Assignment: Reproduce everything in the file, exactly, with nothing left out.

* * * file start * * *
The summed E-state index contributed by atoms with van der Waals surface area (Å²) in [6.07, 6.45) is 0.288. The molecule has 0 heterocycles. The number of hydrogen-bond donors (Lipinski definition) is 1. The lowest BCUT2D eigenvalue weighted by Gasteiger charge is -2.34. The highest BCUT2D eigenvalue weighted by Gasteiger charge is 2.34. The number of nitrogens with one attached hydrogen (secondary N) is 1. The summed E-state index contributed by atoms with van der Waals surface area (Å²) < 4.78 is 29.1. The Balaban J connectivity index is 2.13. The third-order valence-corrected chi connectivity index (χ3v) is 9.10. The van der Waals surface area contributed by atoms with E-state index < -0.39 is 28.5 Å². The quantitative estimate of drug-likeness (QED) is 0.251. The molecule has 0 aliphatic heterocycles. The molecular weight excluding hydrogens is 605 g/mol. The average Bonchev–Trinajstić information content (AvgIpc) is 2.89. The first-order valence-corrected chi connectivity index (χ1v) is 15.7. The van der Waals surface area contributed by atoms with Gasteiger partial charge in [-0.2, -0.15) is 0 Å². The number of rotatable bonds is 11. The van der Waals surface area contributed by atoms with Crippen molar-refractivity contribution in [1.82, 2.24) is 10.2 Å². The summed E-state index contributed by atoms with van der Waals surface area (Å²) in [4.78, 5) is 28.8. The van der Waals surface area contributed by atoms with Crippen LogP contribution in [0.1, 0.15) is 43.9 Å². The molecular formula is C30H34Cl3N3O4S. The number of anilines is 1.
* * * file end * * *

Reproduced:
The summed E-state index contributed by atoms with van der Waals surface area (Å²) in [6.07, 6.45) is 0.288. The molecule has 0 heterocycles. The number of hydrogen-bond donors (Lipinski definition) is 1. The lowest BCUT2D eigenvalue weighted by Gasteiger charge is -2.34. The highest BCUT2D eigenvalue weighted by Gasteiger charge is 2.34. The number of nitrogens with one attached hydrogen (secondary N) is 1. The summed E-state index contributed by atoms with van der Waals surface area (Å²) < 4.78 is 29.1. The Balaban J connectivity index is 2.13. The third-order valence-corrected chi connectivity index (χ3v) is 9.10. The van der Waals surface area contributed by atoms with E-state index < -0.39 is 28.5 Å². The quantitative estimate of drug-likeness (QED) is 0.251. The molecule has 0 aliphatic heterocycles. The molecular weight excluding hydrogens is 605 g/mol. The average Bonchev–Trinajstić information content (AvgIpc) is 2.89. The first-order valence-corrected chi connectivity index (χ1v) is 15.7. The van der Waals surface area contributed by atoms with Gasteiger partial charge in [-0.2, -0.15) is 0 Å². The number of rotatable bonds is 11. The van der Waals surface area contributed by atoms with Crippen molar-refractivity contribution in [1.82, 2.24) is 10.2 Å². The summed E-state index contributed by atoms with van der Waals surface area (Å²) in [4.78, 5) is 28.8. The van der Waals surface area contributed by atoms with Crippen LogP contribution in [0.1, 0.15) is 43.9 Å². The molecular formula is C30H34Cl3N3O4S. The number of anilines is 1.